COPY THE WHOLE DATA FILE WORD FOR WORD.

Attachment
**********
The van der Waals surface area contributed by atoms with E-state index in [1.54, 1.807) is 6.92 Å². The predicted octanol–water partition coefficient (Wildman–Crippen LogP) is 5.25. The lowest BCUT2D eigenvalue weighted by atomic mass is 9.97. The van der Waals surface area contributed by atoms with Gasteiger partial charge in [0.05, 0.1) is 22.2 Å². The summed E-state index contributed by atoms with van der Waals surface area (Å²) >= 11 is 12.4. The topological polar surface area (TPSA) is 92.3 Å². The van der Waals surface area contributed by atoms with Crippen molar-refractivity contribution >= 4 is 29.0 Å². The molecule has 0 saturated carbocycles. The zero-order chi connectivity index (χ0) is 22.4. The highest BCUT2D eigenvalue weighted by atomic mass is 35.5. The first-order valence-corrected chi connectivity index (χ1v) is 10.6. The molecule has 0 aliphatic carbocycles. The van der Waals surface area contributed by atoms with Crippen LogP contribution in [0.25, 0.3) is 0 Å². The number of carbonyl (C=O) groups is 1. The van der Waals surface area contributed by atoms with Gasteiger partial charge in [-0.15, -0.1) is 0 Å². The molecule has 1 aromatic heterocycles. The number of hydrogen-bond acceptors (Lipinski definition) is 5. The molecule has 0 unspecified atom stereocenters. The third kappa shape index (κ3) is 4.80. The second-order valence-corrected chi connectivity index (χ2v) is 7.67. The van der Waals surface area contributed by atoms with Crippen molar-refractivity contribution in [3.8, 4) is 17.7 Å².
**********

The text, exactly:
The van der Waals surface area contributed by atoms with E-state index in [1.54, 1.807) is 6.92 Å². The predicted octanol–water partition coefficient (Wildman–Crippen LogP) is 5.25. The lowest BCUT2D eigenvalue weighted by atomic mass is 9.97. The van der Waals surface area contributed by atoms with Gasteiger partial charge in [0.05, 0.1) is 22.2 Å². The summed E-state index contributed by atoms with van der Waals surface area (Å²) >= 11 is 12.4. The topological polar surface area (TPSA) is 92.3 Å². The van der Waals surface area contributed by atoms with Crippen molar-refractivity contribution >= 4 is 29.0 Å². The molecule has 0 saturated carbocycles. The zero-order chi connectivity index (χ0) is 22.4. The highest BCUT2D eigenvalue weighted by atomic mass is 35.5. The first-order valence-corrected chi connectivity index (χ1v) is 10.6. The molecule has 0 aliphatic carbocycles. The van der Waals surface area contributed by atoms with Crippen LogP contribution in [0.25, 0.3) is 0 Å². The number of carbonyl (C=O) groups is 1. The van der Waals surface area contributed by atoms with Gasteiger partial charge in [-0.15, -0.1) is 0 Å². The molecule has 1 aromatic heterocycles. The number of hydrogen-bond acceptors (Lipinski definition) is 5. The molecule has 0 unspecified atom stereocenters. The third kappa shape index (κ3) is 4.80. The second-order valence-corrected chi connectivity index (χ2v) is 7.67. The van der Waals surface area contributed by atoms with Crippen molar-refractivity contribution in [3.8, 4) is 17.7 Å².